North Korean leader Kim Jong Un was shown surrounded by army generals and senior officers on Monday, marking the anniversary of the Korean War armistice. “We have walked down the path of self-development as a nuclear state,” Kim told the generals, adding, “Nuclear deterrence will permanently guarantee the security and future of the country.” The North Korean leader has made it clear once again that he has no intention of giving up nuclear weapons by mentioning the word “nuclear” in addition to his comment on “nuclear war deterrence” at a key military meeting on July 18.
There is nothing new about Kim’s mention of “nuclear state.” North Korea proclaims itself a nuclear state in its constitution. The nuclear state comment made on the anniversary of the Korean War armistice this time is likely to be aimed at strengthening solidarity within the country. But it is noteworthy that the words “nuclear state” and “nuclear deterrence,” which had not been used by the North Korean leader since 2018, were spoken by Kim Jong Un himself. It appears North Korea has decided to scrap the dialogue approach and reveal its ambition to be recognized as a nuclear state. This has raised the possibility of a large-scale provocation by North Korea aimed at cementing its status as a nuclear state.
Kim’s comment is also targeted at the U.S. presidential election, which is slated to take place in November, and its afterwards. North Korea has not given up on having a surprise October meeting with U.S. President Donald Trump but the possibility of a meeting is diminishing due to prolonged COVID-19 pandemic and escalating tensions between the U.S. and China. Therefore, Kim’s nuclear comment can be seen as a warning message to President Trump, which suggests that there will be another nuclear and missile provocation prior to the U.S. presidential election if Trump does not come to an agreement with Kim like he did in Hanoi in 2019.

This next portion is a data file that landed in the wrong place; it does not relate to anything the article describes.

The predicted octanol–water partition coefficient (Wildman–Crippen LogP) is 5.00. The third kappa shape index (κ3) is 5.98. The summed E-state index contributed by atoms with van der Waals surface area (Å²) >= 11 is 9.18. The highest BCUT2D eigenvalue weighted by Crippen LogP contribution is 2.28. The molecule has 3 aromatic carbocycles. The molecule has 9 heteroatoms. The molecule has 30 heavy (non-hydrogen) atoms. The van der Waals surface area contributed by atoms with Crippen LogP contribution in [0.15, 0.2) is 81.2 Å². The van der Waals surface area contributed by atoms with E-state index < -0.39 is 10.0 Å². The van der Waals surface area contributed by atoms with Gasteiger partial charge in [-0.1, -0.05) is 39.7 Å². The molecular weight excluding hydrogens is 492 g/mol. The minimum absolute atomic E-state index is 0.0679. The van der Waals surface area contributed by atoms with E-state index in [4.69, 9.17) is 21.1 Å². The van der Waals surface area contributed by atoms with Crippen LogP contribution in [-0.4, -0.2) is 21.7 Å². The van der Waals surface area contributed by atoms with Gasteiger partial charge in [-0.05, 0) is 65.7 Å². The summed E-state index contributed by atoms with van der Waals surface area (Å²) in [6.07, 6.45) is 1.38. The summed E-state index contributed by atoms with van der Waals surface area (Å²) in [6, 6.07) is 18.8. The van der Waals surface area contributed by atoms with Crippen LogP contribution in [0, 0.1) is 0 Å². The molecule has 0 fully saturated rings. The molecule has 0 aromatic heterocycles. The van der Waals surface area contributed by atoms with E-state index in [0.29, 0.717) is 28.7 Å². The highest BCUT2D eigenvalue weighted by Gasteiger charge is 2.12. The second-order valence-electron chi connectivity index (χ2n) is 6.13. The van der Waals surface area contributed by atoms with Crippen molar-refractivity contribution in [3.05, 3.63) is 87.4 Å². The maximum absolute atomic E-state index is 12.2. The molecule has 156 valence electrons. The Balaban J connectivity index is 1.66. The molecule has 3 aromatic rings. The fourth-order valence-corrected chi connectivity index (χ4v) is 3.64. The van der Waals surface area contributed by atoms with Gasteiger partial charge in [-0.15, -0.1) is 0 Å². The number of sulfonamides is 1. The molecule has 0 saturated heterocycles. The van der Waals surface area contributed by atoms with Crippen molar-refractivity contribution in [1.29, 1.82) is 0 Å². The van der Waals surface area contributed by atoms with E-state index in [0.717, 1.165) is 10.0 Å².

Furthermore, Kim’s warning message is also targeted at what comes after the U.S. election if Trump fails to win reelection. Former national security advisor Susan Rice, who said in 2017 that the U.S. can “tolerate” North Korea’s nuclear weapons if necessary, is often being brought up as a candidate for Joe Biden’s running mate. It appears North Korea revealed its intention of entering into a nuclear disarmament deal with the U.S. as a nuclear state.
North Korea is estimated to have at least 50 nuclear warheads. It is only a matter of time that North Korea secures second-strike capability if it completes its submarine-launched ballistic missile (SLBM). But the U.S. will hardly fall for North Korea’s cheap tricks. What Rice argued in 2017 was to put North Korea under pressure by isolating and imposing sanctions instead of taking rash military actions against the country. North Korea will face complete isolation and hunger if it attempts to turn the clock back to three years ago.